In a demonstration of the overwhelming support of mainstream America for conservative principles, Glenn Beck’s ‘Restoring Honor’ rally at the Lincoln Memorial in Washington, D.C. is drawing ‘hundreds of thousands,’ according to McClatchy Newspapers.

Early reports indicate that so large is the crowd that attendees were having difficulty hearing the speakers. A quick scan of mainstream news outlets that have done actual estimates this morning indicates that attendance at this point is between 300,000 and 500,000 people.

And attendees are still arriving at the rally, which began some 90 minutes ago.

Newsbusters is live-streaming the event.

Michelle Malkin reports that as early as 7:30 AM there were already 100,000 peope gathered at the site.

Reporters on the ground, however, state that the claim of 500,000 attendees is grossly underestimated. A more accurate assessment of the crowd may well turn out to be between 500,000 and 1 million.

Speakers at the event represent a broad cross-section of America–civil rights leaders who were present at the Martin Luther King, Jr. rally in 1963, baseball manager Tony LaRusa, former Alaska Governor Sarah Palin, a host of black preachers, and Dr. Alveda King, the niece of Dr. Martin Luther King, Jr., among others.

Update–Glenn Beck is speaking.  Passionate, eloquent, fervent defense of the Founders’ vision of America–faith, liberty, truth.

Update 2–Beck concludes by saying our hope as a nation is in God–a concept that is entirely consistent with the numerous writings of Washington, Jefferson, Madison, Franklin.  They may not have agreed on points of doctrine, but  in one accord they looked to God as the author and sustainer of LIBERTY!

Update 3–Country singer JoDean Messina sings ‘America the Beautiful.’

Update 4–More music from Messina and others.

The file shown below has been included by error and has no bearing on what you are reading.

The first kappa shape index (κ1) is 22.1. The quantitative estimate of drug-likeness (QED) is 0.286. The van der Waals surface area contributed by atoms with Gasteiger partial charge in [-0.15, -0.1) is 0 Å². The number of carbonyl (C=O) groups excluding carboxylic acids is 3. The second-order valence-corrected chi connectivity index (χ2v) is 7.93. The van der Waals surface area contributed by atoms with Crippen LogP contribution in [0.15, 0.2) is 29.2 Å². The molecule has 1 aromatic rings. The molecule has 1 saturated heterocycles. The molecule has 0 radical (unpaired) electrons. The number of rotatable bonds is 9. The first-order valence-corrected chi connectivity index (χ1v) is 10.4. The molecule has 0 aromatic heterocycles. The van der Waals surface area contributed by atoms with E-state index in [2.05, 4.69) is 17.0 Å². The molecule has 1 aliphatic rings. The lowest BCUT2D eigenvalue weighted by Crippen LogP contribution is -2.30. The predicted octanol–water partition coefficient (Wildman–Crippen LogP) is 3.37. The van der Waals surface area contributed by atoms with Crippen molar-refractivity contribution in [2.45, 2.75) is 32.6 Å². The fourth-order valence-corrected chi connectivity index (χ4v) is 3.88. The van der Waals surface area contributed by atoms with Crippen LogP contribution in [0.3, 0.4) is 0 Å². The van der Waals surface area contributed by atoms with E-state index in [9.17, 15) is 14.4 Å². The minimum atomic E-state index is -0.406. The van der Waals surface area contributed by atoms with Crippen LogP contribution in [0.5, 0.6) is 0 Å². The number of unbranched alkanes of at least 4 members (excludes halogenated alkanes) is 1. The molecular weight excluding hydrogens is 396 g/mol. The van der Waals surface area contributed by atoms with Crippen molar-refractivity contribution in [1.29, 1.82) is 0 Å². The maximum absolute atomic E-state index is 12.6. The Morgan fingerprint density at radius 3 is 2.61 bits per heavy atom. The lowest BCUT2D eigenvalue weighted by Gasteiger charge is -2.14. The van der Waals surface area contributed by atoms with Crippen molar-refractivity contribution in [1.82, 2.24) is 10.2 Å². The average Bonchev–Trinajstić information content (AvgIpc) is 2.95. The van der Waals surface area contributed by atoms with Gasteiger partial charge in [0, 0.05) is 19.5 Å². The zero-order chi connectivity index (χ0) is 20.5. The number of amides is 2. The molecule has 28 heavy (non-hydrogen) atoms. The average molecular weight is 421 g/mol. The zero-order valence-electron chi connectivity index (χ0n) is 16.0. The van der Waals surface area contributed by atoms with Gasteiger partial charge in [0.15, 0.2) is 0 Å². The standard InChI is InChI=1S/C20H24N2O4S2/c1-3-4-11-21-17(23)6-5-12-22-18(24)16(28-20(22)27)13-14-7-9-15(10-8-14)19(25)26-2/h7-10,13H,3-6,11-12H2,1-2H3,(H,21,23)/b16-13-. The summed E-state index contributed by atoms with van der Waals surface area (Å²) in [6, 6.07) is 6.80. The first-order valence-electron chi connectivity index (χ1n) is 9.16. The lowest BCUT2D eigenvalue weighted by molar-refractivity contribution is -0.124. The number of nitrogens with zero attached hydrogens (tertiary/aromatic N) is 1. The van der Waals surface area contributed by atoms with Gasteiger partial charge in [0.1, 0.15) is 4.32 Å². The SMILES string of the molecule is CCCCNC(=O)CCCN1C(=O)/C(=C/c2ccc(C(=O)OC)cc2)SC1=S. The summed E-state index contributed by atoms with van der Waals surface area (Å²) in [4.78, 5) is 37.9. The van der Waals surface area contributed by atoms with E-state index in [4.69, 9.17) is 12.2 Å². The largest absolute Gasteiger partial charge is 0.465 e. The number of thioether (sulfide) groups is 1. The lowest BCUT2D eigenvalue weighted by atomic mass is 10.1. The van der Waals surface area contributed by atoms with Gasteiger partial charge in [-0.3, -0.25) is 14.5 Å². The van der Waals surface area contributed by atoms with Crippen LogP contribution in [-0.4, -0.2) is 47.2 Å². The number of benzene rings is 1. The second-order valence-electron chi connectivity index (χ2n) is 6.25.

Update 5–This aerial photo indicates the crowd may well number upwards of 1 million!

Updates on the rally will be reported as they become available.

Jim Hoft at Gateway Pundit:

The state-run media is predictably annoyed with this patriotic rally.

The rally is streaming live at the Restoring Honor homepage and is also playing on C-SPAN.

A crowd shot from C-SPAN


Freedom’s Lighthouse
has lovely Sarah Palin’s speech at the rally.
What an awesome speech!

Meanwhile, Al Sharpton’s counter freedom rally managed to attract only 3,000 supporters.

Doug Mataconis:

After listening to the Beck rally this morning, though, I think the charges of racism were clearly over the top. That doesn’t mean it wasn’t a political rally, though. Regardless of whatever Beck might say, the political undertones were rather obvious, and the degree to which it mixed religion and politics should quite honestly be disturbing to anyone who believes in the value of secularism in politics.

I’m not sure what the impact of this rally will be. I’m sure Beck has something more planned, he always seems to, stay tuned.

UPDATE: Ross Douthat in NYT

David Weigel

Douthat on his blog

Michael Kinsley at The Atlantic

Adam Serwer at Greg Sargent’s place

UPDATE #2: Russell D. Moore

Joe Carter at First Things

Daniel Larison

Reihan Salam at Daily Beast

Adam Serwer at The American Prospect

E.D. Kain

UPDATE #3: Nick Gillespie at Reason

James Poulos at Ricochet

John Tabin at The American Spectator

More Larison

1 Comment

Filed under Mainstream, Political Figures, Politics, Race